He later served on the Legislative Council. He was one of the first labour representatives in Parliament. He received his education in his home town and showed considerable ability at school.
He trained as an all-round mechanic after his schooling.
Aged 21, he left for the United States, where he spent two years. He visited Australia and came to New Zealand in 1878.
He first settled in Christchurch and worked at the Addington Railway Workshops. In 1890, Earnshaw contested the Peninsula electorate against the incumbent, William Larnach.
Earnshaw"s victory made him a national figure, one of the new breed of working-class MPs.
Earnshaw represented the Peninsula electorate until the end of the term in 1893, and then the City of Dunedin electorate (1893–1896) in the House of Representatives. A strong prohibitionist, Earnshaw became one of Sir Robert Stout"s few consistent supporters in Parliament after 1893. This put him off-side with Premier Richard Seddon.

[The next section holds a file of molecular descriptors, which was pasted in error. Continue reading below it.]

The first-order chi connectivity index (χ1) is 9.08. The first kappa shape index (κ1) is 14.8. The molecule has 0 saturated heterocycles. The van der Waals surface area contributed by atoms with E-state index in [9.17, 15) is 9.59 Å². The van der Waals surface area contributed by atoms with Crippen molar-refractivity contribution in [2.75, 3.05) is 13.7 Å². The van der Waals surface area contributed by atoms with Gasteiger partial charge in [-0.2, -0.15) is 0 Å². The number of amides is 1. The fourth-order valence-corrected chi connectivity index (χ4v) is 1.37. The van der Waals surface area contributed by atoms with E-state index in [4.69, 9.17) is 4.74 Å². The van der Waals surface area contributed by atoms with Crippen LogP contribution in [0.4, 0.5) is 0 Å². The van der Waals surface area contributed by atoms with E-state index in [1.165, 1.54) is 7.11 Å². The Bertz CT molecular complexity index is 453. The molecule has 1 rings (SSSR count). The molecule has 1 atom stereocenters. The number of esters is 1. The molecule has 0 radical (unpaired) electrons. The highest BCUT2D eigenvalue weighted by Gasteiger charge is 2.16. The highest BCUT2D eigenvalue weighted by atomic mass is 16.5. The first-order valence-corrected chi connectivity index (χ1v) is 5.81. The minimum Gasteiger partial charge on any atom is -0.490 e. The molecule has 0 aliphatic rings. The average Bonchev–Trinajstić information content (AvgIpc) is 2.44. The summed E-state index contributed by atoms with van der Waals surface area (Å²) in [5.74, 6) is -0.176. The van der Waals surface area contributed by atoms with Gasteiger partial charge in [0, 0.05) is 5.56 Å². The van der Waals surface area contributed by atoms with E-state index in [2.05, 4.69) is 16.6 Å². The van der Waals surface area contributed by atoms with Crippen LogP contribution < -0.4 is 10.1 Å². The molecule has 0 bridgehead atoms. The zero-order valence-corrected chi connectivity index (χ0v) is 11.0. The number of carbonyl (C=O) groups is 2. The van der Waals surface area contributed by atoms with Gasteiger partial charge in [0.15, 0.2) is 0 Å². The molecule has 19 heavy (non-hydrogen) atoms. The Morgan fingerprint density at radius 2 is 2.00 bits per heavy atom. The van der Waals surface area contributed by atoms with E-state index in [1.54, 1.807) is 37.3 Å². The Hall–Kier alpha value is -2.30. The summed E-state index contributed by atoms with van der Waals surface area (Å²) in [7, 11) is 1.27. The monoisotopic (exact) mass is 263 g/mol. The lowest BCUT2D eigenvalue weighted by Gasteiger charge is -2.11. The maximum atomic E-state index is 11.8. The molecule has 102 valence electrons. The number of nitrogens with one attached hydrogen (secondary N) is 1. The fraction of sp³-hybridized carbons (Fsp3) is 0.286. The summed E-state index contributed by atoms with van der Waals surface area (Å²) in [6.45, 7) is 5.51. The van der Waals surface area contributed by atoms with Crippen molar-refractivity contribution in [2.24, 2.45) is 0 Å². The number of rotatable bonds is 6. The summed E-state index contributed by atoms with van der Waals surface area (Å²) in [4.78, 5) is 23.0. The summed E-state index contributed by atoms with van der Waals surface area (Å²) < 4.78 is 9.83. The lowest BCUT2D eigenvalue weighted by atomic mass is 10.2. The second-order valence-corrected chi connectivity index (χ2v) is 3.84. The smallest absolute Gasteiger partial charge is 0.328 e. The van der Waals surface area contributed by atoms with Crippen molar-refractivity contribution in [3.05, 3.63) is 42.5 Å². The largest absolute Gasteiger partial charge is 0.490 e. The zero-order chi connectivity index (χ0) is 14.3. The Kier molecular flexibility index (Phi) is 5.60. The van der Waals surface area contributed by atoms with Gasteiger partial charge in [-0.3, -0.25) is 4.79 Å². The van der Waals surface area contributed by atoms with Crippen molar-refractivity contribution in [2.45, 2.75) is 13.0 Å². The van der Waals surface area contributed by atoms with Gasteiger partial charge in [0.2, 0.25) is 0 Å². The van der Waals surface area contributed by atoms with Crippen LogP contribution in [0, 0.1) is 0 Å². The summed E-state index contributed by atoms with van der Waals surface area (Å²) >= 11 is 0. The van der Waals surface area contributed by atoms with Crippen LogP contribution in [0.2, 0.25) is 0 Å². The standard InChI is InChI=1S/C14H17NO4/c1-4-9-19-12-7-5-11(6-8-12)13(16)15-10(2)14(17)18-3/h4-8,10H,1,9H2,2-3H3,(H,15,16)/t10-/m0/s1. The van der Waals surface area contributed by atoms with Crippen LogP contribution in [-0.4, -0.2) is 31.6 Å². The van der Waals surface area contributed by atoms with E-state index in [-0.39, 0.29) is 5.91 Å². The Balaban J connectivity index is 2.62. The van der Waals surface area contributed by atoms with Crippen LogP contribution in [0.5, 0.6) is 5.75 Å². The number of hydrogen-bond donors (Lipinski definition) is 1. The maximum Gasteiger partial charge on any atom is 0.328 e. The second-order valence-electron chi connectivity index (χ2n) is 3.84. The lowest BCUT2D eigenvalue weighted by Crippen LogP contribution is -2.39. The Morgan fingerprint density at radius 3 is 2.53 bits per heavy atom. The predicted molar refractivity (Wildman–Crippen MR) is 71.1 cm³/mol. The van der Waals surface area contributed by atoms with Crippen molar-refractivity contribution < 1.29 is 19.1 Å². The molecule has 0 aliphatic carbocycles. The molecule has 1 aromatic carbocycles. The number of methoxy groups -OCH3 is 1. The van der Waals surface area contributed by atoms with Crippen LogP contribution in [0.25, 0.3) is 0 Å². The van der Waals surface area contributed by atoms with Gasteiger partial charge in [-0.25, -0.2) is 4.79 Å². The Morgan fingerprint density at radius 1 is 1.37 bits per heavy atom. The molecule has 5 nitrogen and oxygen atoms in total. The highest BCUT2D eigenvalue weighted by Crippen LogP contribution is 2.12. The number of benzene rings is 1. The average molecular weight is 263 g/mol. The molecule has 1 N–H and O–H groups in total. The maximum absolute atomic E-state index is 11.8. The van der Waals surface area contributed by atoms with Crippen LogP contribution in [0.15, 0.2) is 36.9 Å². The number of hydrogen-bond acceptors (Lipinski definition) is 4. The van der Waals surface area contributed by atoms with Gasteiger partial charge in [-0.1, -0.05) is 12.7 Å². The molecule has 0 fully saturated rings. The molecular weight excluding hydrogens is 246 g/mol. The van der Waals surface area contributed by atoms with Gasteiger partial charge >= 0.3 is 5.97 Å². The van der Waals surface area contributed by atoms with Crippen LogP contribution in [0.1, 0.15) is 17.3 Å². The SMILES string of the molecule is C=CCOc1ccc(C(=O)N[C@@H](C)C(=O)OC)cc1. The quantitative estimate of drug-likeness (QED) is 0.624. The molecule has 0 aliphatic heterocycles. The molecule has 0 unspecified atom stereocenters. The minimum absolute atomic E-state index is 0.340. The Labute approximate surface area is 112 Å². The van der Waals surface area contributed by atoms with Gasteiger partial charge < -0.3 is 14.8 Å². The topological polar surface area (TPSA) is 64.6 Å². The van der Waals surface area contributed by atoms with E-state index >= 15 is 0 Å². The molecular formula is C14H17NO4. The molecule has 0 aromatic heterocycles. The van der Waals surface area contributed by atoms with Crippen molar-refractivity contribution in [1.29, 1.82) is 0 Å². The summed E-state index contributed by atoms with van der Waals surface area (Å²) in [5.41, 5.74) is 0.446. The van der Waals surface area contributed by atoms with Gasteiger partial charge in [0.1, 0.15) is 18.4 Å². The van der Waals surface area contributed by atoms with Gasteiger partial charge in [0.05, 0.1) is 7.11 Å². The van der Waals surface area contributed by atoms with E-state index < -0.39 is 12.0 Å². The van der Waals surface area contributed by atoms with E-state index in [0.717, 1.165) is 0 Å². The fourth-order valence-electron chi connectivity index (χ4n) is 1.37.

Earnshaw came seventh in the three-member Dunedin electorate in the 1896 election.
He came eighth in the three-member Wellington electorate in the 1899 election. Earnshaw was appointed to the Legislative Council in 1913 and served until his death in 1931.
After his 1899 defeat, Earnshaw moved to Gillespies Beach near Fox Glacier, where he was involved in dredging. He later took employment with the Wellington Harbour Board prior to his appointment to the Legislative Council.
He died on 29 December 1931 at Wellington Hospital after a short illness.